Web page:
You go to visit your aunt and her behaviour is quite out of character. She is aggressive towards you, she is not making sense and she is convinced there is a burglar in the garden. You are right to be concerned and to assume there is a serious issue here. What you may not realise is the root cause could be a urinary tract infection (UTI). For younger people a urinary tract infection is usually a highly uncomfortable experience; for the elderly it can be a serious illness that causes both physical and mental problems.
What is a urinary tract infection?
This is an infection in the bladder and urethra. It is caused by bacteria that come from your own bowel. After you pass a stool, some bacteria remain around the back passage and these can travel to the urethra (the tube from the bladder to the outside). The bacteria go up the urethra and multiply quickly in the urine to cause a UTI.
Why are the elderly more susceptible to urinary tract infections?
There are three reasons
- Elderly people have less resistance to infections due to their immune system being less effective. Hence they are offered flu vaccines each year and younger people are not!
- They may have conditions such as diabetes, lowered mobility, bladder or bowel problems. All these make their systems vulnerable to UTI’s
- Elderly people have weaker muscles in their bladder and may not empty their bladder properly upon urination. This leaves urine in the bladder in which bacteria multiplies
Signs and Symptoms of a UTI
- Urine should be pale to medium yellow colour. With a UTI the urine becomes cloudy
- Blood in the urine
- The urine has a much stronger odour than usual and may smell fishy
- You feel pain or a burning sensation when you pass urine
- You have a low-grade fever
- Night sweats, shaking or chills
All the above signs are actually as a result of the body trying to fight off the infection. An elderly person’s immune system may not be able to respond to the infection in this way.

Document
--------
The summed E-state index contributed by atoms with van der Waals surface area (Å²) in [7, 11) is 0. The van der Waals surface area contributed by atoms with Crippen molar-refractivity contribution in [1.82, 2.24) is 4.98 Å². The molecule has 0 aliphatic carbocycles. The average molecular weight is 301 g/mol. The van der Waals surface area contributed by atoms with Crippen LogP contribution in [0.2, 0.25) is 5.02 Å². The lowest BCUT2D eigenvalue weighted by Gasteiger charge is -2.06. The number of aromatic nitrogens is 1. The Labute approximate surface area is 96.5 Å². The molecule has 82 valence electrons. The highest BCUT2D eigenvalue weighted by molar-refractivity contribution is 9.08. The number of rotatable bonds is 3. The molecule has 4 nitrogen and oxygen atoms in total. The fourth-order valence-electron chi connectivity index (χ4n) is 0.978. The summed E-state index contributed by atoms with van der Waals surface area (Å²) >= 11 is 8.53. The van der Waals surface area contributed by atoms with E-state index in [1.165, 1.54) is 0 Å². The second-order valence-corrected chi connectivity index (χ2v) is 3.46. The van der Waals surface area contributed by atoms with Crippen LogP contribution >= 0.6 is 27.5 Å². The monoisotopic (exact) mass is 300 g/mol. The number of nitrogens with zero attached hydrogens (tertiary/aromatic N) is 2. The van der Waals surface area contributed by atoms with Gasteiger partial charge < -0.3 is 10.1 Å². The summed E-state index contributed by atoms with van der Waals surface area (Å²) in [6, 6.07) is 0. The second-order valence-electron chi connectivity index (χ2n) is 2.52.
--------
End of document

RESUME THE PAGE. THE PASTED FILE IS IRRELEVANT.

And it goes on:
Signs and Symptoms of a UTI in an elderly person
Instead of the signs and symptoms listed above, you may see:-
- Other behavioural changes such as aggression or unreasonableness
- Poor motor skills or dizziness
How to treat a UTI
The key to treatment is to recognise you may be dealing with a UTI. UTI’s in the elderly are often mistaken in the early stages for dementia because of the confusion and behavioural changes. Next is to take a sample of urine to the GP to be tested for infection. GP’s have two levels of tests available. The first is a test done at the surgery; the second is to send the sample to the laboratory for more detailed analysis. The former is quick and will be suitable for most UTI’s and the second is used when a person does not respond to the usual treatment. Once a UTI has been diagnosed the person will be given a prescription for the appropriate antibiotics and this need to be started as soon as possible. An elderly person can go from being mildly unwell to extremely ill from a UTI in a matter of hours. An untreated UTI can lead to kidney infections, kidney failure and infection of the bloodstream (sepsis)
Get the Upper Hand with UTI’s
Now I have made you realise that UTI’s are more of a serious threat than you thought for the elderly, here are some simple and basic steps to avoid them
- Drink plenty of fluids
- Remember that caffeine irritates the bladder so either avoid it or keep it to a minimum
- Wear cotton underwear as this ‘breathes’ keeping the genital area dry
- Change your underwear frequently and definitely if it becomes soiled
- Wash the genital area daily with soap and water and wash your flannel frequently
- When cleaning the genital area after using the toilet, wipe front to back
- People who have memory problems and who leave it long periods of time between going to the toilet can set reminders for themselves
Home Instead Carers help their clients maintain and look after their health every day. If this article has raised concerns or questions, please contact Jean Allen on 01255 672 269